AG review of Kitz/Hayes conflicts could push ethics probe aside
SALEM The Oregon Ethics Commission will likely have to place its investigation of ethics complaints against Gov. John Kitzhaber and first lady Cylvia Hayes on hold, now that Attorney General Ellen Rosenblum launched a criminal investigation of the couples activities.
Ron Bersin, executive director of the commission, said Tuesday that state law calls for the commission to halt its civil inquiry if prosecutors launch a criminal investigation.
If there is a criminal investigation, statute requires that we suspend our inquiry, Bersin said.
Kristina Edmunson, a spokeswoman for Rosenblum, said the investigation opened by the attorney general Friday is criminal in nature. That means details of the overlap between Hayes paid contracts and her unpaid work as a state energy and economic development adviser could remain under wraps for a longer period.
The ethics commission was expected to decide at a March 13 meeting whether to proceed with a full-blown investigation of Kitzhaber and Hayes. At that point, ethics investigators reports and other records would become public, regardless of whether commissioners decided to pursue the investigation.
In contrast, according to media reports, Rosenblum stopped the release of public records for the duration of at least one similar case, her investigation of then-Multnomah County Chairman Jeff Cogen.
Rosenblum has provided only brief comments about Kitzhaber and Hayes, but she did say in a statement last week that recent allegations against the governor and first lady are very serious and troubling. The Pamplin Media Group/EO Media Group Capital Bureau reported on Jan. 27 that Hayes was paid $118,000 early in Kitzhabers third term to serve as a fellow for a Washington, D.C.-based nonprofit that has done political work in Oregon. Hayes had not included that income on tax returns she provided to other news organizations last fall, Willamette Week reported. That was followed by a report in The Oregonian that Kitzhaber associates, who worked on his 2010 campaign and were later hired to work in his administration, helped Hayes to secure contracts.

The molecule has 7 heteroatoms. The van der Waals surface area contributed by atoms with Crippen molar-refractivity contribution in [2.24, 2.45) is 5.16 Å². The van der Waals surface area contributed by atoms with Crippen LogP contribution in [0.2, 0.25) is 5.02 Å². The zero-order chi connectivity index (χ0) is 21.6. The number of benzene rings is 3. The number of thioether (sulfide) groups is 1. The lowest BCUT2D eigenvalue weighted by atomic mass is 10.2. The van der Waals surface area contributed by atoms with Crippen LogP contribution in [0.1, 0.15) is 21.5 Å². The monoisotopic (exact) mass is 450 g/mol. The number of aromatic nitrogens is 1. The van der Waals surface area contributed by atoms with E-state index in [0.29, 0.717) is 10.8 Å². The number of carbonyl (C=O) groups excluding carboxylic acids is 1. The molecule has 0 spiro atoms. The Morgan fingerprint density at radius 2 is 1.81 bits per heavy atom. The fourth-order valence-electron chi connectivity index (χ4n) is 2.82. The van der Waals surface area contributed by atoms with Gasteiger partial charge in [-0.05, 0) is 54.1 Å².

The Oregon Republican Party and then-state Rep. Vicki Berger, R-Salem, filed complaints against Kitzhaber and Hayes last fall asking the ethics commission to investigate reports that Hayes used her public position to benefit her consulting business, including by tasking a state employee with scheduling for her business.
Bersin said he had not heard from the attorney generals office, and in the absence of confirmation that is a criminal investigation by the attorney generals office, we are still moving forward.
Bersin said if the ethics commission suspends its investigation, that will only last until the conclusion of the criminal investigation. And then we will take it back up.
Hillary Borrud is a reporter with the Pamplin Media Group/EO Media Group Capital Bureau in Salem.